Unravelling what happened to the former Coast Guard Cutter STORIS has been time-consuming process. Jon Ottman, who successfully nominated the vessel for listing on the National Register of Historic Places, first started submitting Freedom of Information Act (FOIA) requests two years ago. He still hasn't received information from several agencies and their lack of response raises significant questions about the government's willingness to expose - or learn from - its glaring mistakes.
Heather Bischoff, a General Services Administration (GSA) employee directed Mr. Ottman to FOIA agency documents related to the STORIS auction on July 1, 2013. Mr. Ottman wanted this information as he had been working with a non-profit organization to turn her into a museum. Ms. Bischoff didn't want to tell him. Mr. Ottman waited two years for GSA to respond to his request and the information he received is mind-blowing.
After Ms. Bischoff told Mr. Ottman to FOIA the documents, she sent an email to GSA and Coast Guard employees. “I am guessing that Jon Ottman contacted you as well ... FYI, I do not believe the Coast Guard should release the winning bidder's information at this time ... I have directed Mr. Ottman to submit a FOIA request to R4 GSA." She then told them that Region 4 (R4) had streamlined the FOIA process and that "(i)t is not a lengthy process." Amazing. Only an agency trying to hide something would define two years as fast.
On November 4, 2013, 10 days after the STORIS was exported to Mexico, Mr. Ottman submitted additional FOIAs to GSA, the Coast Guard, the Maritime Administration (MARAD) and the Environmental Protection Agency (EPA) for information regarding the STORIS sale. After several months of stalling, some documents were sent and Mr. Ottman has since been engaged in a Kafkaesque dance with these federal bureaucracies. He should be applauded for keeping up the good fight and using social media to get the word out and preserve what is the final history of the proud ship.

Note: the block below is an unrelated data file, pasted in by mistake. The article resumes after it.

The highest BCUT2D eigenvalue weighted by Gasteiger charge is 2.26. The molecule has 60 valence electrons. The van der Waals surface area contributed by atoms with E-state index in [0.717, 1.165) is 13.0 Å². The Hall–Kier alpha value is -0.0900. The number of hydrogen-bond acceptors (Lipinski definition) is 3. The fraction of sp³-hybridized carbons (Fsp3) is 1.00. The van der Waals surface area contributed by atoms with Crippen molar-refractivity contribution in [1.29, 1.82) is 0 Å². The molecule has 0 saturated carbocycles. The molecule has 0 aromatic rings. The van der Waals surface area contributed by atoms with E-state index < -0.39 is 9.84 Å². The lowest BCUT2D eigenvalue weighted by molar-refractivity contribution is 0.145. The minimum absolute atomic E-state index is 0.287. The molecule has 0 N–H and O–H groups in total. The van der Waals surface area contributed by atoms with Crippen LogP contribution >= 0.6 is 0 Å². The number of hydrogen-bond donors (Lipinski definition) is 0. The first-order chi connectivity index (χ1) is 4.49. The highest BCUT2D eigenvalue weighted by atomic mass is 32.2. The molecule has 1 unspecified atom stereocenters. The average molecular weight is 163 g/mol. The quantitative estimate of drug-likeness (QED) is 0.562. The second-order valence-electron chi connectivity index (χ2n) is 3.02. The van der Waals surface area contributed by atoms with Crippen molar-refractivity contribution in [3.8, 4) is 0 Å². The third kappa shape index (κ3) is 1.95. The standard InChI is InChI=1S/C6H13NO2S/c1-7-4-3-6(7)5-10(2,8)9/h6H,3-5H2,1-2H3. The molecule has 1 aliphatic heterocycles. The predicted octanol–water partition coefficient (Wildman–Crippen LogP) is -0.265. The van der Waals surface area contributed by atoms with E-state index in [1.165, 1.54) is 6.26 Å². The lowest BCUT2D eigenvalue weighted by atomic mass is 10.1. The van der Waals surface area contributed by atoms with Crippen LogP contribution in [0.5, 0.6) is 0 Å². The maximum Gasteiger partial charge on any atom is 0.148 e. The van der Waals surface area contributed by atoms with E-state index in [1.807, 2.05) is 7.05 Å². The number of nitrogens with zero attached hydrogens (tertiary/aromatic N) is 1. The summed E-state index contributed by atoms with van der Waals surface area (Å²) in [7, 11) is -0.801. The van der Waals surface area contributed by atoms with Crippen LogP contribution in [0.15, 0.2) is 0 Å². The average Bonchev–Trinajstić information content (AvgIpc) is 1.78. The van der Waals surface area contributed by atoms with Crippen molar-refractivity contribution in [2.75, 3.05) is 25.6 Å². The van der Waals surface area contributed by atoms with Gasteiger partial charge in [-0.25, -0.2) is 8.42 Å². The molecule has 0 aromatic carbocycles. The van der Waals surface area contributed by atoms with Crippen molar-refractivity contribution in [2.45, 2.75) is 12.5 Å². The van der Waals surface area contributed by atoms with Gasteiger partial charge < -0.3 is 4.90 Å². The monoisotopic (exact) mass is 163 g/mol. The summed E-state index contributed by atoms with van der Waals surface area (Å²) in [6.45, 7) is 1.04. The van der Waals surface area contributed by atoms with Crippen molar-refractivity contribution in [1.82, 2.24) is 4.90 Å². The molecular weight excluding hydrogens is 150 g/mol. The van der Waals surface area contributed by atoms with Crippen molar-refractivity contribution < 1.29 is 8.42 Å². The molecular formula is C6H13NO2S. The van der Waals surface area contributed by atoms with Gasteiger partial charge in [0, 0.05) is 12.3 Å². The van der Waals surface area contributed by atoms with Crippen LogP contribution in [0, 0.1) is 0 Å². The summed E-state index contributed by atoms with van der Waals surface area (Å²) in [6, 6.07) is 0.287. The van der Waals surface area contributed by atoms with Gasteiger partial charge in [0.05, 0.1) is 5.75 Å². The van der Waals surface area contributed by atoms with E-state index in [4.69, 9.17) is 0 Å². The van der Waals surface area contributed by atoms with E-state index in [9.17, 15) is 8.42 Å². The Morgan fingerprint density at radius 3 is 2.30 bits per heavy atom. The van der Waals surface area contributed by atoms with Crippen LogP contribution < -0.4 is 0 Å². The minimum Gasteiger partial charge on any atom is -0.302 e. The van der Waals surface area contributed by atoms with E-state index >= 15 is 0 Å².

Executive branch agencies failed the STORIS. They could have supported non-profit efforts to turn her into a museum and helped preserve the nation's maritime heritage as mandated in the National Maritime Heritage Act. Alternatively, they could have complied with the 2009 National Defense Authorization Act and recycled her in the United States. Sadly, executive branch agencies chose a third option - breaking the law and then trying to hide it.
It's time to hold MARAD, EPA, Coast Guard, GSA, and the State Department accountable. The STORIS Act introduced by Senator Vitter and Representative Graves forces these agencies to clean up their act, something everyone in the maritime industry can support. And, this support is needed now as the STORIS isn't the only government ship to be recycled abroad after the 2009 law entered into force.
As reported in Maritime Executive, the Navy sold the Glomar Explorer to Transocean Ltd. in 2010 for $15 million. MARAD then allowed the company to reflag her to Vanuatu in 2013 and Transocean scrapped her in China in 2015. Keep in mind, the Glomar Explorer was the CIA vessel specifically built to capture a sunken Soviet submarine. The paperwork surrounding this caper is still classified so it's highly unusual for the Navy to allow her to be taken apart in China.
For the reasons outlined above and in the two earlier articles, I urge you to support the STORIS Act. Our maritime heritage is at risk and we need Congress to act now.
K. Denise Rucker Krepp, U.S. ship recycling advocate and former Maritime Administration Chief Counsel
The opinions expressed herein are the author's and not necessarily those of The Maritime Executive.